land, extensive natural gas reserves, limited petroleum, poor quality coal, iron ore, copper, salt, limestone

    Land use:
    arable land: 24.44%permanent crops: 0.84%other: 74.72% (2005)

    Irrigated land:
    182,300 sq km (2003)

    Total renewable water resources:
    233.8 cu km (2003)

    Freshwater withdrawal (domestic/industrial/agricultural):
    total: 169.39 cu km/yr (2%/2%/96%)per capita: 1,072 cu m/yr (2000)

    Natural hazards:
    frequent earthquakes, occasionally severe especially in north and west; flooding along the Indus after heavy rains (July and August)

    Environment – current issues:
    water pollution from raw sewage, industrial wastes, and agricultural runoff; limited natural fresh water resources; most of the population does not have access to potable water; deforestation; soil erosion; desertification

    Environment – international agreements:
    party to: Biodiversity, Climate Change, Climate Change-Kyoto Protocol, Desertification, Endangered Species, Environmental Modification, Hazardous Wastes, Law of the Sea, Marine Dumping, Ozone Layer Protection, Ship Pollution, Wetlandssigned, but not ratified: Marine Life Conservation

    Geography – note:
    controls Khyber Pass and Bolan Pass, traditional invasion routes between Central Asia and the Indian Subcontinent

    People ::Pakistan

    176,242,949 (July 2009 est.)
    country comparison to the world: 7

    Age structure:
    0-14 years: 37.2% (male 33,739,547/female 31,868,065)
    15-64 years: 58.6% (male 52,849,607/female 50,378,198)
    65 years and over: 4.2% (male 3,475,927/female 3,931,605) (2009 est.)

    Median age:
    total: 20.8 years
    male: 20.6 years
    female: 21 years (2009 est.)

    Population growth rate:
    1.947% (2009 est.)
    country comparison to the world: 63

    Birth rate:
    27.62 births/1,000 population (2009 est.)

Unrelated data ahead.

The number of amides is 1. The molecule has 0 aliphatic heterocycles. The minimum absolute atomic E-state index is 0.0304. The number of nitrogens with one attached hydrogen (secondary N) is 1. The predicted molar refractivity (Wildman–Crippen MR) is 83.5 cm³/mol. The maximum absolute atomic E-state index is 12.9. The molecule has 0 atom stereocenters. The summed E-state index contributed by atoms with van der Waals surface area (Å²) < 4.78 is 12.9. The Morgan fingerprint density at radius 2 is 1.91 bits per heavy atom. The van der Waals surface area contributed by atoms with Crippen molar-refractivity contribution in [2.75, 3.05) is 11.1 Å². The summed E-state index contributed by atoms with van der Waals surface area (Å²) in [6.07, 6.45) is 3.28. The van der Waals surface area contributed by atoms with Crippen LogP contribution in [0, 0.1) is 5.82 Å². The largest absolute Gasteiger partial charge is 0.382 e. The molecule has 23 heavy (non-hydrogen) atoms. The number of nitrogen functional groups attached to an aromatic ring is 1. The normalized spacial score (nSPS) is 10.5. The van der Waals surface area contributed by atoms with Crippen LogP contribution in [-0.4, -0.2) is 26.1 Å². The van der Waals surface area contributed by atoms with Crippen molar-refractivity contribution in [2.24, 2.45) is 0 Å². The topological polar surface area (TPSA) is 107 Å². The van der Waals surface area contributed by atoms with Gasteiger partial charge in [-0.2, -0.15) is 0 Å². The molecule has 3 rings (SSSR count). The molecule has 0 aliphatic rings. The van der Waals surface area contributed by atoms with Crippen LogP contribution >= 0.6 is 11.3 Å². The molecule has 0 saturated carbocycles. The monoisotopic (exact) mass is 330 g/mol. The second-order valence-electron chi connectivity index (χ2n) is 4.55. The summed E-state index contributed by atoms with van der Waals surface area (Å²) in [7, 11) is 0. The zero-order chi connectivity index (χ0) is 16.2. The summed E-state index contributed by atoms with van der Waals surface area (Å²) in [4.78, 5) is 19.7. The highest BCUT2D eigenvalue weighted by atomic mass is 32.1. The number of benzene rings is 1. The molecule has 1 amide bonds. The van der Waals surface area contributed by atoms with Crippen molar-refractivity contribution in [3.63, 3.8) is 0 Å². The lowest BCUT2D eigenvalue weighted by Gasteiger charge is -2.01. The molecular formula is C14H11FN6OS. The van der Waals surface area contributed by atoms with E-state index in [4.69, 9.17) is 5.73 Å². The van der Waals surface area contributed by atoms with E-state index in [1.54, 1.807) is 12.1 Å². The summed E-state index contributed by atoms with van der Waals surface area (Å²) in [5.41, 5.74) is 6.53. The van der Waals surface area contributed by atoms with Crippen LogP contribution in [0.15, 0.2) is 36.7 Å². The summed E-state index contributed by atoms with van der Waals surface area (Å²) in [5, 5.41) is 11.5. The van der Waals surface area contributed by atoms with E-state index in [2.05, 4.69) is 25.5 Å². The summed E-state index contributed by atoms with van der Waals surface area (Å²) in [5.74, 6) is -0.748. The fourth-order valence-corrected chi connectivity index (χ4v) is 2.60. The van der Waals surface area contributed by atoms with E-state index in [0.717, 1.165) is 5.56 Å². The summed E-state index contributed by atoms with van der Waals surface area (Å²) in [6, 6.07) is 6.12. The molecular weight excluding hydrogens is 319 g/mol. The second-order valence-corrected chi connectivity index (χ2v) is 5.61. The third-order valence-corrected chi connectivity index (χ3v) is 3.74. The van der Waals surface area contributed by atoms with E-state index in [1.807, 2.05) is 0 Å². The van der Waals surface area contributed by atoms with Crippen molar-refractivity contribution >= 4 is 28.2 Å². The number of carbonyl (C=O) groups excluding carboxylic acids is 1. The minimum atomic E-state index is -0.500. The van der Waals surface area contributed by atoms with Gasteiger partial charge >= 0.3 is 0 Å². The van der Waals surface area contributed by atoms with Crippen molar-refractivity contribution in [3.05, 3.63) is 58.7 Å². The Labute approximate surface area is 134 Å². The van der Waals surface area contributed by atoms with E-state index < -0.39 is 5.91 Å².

country comparison to the world: 57

    Death rate:
    7.68 deaths/1,000 population (July 2009 est.)
    country comparison to the world: 119

    Net migration rate:
    -0.48 migrant(s)/1,000 population (2009 est.)
    country comparison to the world: 111

    urban population: 36% of total population (2008)
    rate of urbanization: 3% annual rate of change (2005-10 est.)

    Sex ratio:
    at birth: 1.05 male(s)/female
    under 15 years: 1.06 male(s)/female
    15-64 years: 1.05 male(s)/female
    65 years and over: 0.88 male(s)/female
    total population: 1.04 male(s)/female (2009 est.)

    Infant mortality rate:
    total: 65.14 deaths/1,000 live births
    country comparison to the world: 32
    male: 65.24 deaths/1,000 live births
    female: 65.05 deaths/1,000 live births (2009 est.)

    Life expectancy at birth:
    total population: 64.49 years
    country comparison to the world: 167
    male: 63.4 years
    female: 65.64 years (2009 est.)

    Total fertility rate:
    3.6 children born/woman (2009 est.)
    country comparison to the world: 55

    HIV/AIDS – adult prevalence rate:
    0.1% (2007 est.)
    country comparison to the world: 128

    HIV/AIDS – people living with HIV/AIDS:
    96,000 (2007 est.)
    country comparison to the world: 47

    HIV/AIDS – deaths:
    5,100 (2007 est.)
    country comparison to the world: 43

    Major infectious diseases:
    degree of risk: high
    food or waterborne diseases: bacterial diarrhea, hepatitis A and E, and typhoid fever
    vectorborne diseases: dengue fever and malaria
    animal contact disease: rabies
    note: highly pathogenic H5N1 avian influenza has been identified in this country; it poses a negligible risk with extremely rare cases possible among US citizens who have close contact with birds (2009)

    noun: Pakistani(s)
    adjective: Pakistani

    Ethnic groups:
    Punjabi 44.68%, Pashtun (Pathan) 15.42%, Sindhi 14.1%, Sariaki 8.38%, Muhagirs 7.57%, Balochi 3.57%, other 6.28%

    Muslim 95% (Sunni 75%, Shia 20%), other (includes Christian and Hindu) 5%

    Punjabi 48%, Sindhi 12%, Siraiki (a Punjabi variant) 10%, Pashtu 8%, Urdu (official) 8%, Balochi 3%, Hindko 2%, Brahui 1%, English (official; lingua franca of Pakistani elite and most government ministries), Burushaski, and other 8%

    definition: age 15 and over can read and write
    total population: 49.9%
    male: 63%
    female: 36% (2005 est.)

    School life expectancy (primary to tertiary education):
    total: 7 years
    male: 7 years
    female: 6 years (2006)

    Education expenditures:
    2.6% of GDP (2006)
    country comparison to the world: 155